half-hour, she holds a discussion in Spanish where the nannies get to ask
questions and compare experiences. Topics vary from week to week, focusing on
toddler development, fostering self-esteem, setting limits, toilet training,
sleeping, eating and playing. The goal of the class is the bridge the cultural
gap.

An expert in early education and the Latino culture, Klein
said that some of the most common issues between Latina caregivers and their
employers revolve around setting limits, eating, sleeping and gender roles.

“Americans in general have an idea that kids should be
independent, while the Latino culture is much more nurturing,” she said, adding
that many Latino families sleep in the same bed, rather than encouraging a
child to sleep by himself. This closeness, she said, fosters security. Along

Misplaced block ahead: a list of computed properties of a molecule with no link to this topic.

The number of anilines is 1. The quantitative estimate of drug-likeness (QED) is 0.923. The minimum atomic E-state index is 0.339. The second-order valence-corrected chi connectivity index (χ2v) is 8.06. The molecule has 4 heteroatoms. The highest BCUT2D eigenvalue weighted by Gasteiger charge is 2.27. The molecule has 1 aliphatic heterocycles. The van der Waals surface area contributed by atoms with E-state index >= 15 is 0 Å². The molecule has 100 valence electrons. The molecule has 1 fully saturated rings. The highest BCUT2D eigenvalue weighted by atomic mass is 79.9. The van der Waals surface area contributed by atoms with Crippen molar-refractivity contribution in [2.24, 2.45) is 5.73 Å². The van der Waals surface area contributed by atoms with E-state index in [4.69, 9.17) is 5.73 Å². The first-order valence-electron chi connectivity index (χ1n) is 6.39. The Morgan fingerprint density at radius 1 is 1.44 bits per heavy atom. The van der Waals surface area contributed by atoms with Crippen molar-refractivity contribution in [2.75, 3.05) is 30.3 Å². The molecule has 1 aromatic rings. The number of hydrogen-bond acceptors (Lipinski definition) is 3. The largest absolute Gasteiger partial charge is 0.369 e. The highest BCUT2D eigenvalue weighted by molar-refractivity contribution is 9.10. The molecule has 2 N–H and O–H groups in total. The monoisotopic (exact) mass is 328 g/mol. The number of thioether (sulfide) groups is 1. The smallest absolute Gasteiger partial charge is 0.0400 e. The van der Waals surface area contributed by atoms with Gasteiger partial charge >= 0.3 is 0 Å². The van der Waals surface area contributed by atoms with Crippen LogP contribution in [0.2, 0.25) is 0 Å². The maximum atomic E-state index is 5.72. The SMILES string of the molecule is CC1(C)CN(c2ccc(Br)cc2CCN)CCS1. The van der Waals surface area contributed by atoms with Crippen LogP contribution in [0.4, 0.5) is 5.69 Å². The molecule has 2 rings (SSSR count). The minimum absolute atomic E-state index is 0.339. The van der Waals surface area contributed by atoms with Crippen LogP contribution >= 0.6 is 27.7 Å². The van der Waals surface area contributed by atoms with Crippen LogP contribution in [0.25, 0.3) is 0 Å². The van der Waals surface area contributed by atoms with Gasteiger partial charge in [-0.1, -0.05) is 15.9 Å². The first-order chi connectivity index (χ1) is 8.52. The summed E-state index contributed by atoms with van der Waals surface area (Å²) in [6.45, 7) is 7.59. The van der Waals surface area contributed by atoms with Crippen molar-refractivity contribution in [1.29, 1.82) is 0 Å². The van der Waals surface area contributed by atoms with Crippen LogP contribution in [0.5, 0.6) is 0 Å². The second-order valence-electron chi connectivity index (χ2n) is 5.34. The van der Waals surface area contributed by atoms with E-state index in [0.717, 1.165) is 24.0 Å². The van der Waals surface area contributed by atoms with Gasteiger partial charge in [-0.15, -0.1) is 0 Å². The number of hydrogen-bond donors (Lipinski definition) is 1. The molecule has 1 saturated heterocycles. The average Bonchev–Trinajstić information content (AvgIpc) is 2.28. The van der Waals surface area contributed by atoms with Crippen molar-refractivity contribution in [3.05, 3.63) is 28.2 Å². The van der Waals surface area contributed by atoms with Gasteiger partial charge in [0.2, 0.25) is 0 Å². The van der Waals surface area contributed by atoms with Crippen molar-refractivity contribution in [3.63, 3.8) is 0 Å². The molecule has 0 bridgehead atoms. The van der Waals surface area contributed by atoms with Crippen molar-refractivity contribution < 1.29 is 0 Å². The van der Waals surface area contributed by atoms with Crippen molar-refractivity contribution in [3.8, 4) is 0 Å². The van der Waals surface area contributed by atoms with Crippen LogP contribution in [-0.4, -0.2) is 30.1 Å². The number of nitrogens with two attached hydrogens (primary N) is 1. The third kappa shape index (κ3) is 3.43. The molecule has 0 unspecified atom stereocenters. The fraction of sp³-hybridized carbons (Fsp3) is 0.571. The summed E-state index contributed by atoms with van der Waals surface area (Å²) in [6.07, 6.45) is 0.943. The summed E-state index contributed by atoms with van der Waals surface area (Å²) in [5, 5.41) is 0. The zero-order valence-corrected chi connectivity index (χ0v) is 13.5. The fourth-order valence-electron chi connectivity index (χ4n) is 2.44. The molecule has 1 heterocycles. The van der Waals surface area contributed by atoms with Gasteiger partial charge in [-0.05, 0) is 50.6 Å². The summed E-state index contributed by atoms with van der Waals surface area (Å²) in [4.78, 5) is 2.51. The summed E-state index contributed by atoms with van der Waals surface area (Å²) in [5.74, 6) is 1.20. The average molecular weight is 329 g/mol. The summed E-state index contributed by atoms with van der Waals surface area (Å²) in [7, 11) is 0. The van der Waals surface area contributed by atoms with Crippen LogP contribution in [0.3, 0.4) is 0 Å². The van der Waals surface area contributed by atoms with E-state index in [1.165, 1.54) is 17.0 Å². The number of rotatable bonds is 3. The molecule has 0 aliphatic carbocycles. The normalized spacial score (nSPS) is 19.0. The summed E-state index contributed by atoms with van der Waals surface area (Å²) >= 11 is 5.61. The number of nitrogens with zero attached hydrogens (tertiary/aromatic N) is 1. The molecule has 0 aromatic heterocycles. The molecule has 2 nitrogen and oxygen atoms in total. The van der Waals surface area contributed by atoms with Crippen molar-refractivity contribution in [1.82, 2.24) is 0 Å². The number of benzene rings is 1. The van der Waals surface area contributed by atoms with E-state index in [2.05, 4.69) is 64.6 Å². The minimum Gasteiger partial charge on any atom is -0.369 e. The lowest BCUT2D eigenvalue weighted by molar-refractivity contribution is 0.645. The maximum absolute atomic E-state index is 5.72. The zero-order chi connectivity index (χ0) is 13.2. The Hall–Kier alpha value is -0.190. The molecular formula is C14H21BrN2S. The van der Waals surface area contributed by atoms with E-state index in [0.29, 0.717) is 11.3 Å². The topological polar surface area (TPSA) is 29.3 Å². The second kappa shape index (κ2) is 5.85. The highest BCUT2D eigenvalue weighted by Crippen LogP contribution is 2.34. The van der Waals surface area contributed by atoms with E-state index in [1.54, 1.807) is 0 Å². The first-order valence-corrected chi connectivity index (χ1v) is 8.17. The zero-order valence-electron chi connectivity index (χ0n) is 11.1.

the same lines, the Latino culture favors holding and comforting a child
whenever he or she cries, while many Americans view the ability to self-soothe
as an important step in becoming more independent.

Gender roles are more skewed for Latinos. The idea that
little boys shouldn’t cry and the concept of hitting a child as punishment are
widely accepted. Rina Gonzalez, a 35-year-old nanny from Valley Village, has
worked for a Jewish family for the last seven years and has noticed the
difference in mentality.

“Instead of spanking,” Gonzalez said, “[Jewish families] let
the child use more words. [In Guatemala] we tend not to let them express
themselves.”

When one 34-year-old Jewish mother from Santa Monica was
hiring a Latina nanny to care for her then-infant son, she had certain concerns
because of her childhood experiences with housekeepers and nannies.  As a
result, she was very specific in instructing her employee to limit her son’s
intake at mealtimes.

Esther Matalon, the owner of Nana’s World, an agency for
caregivers in Sherman Oaks, said that 50 percent to 60 percent of her clients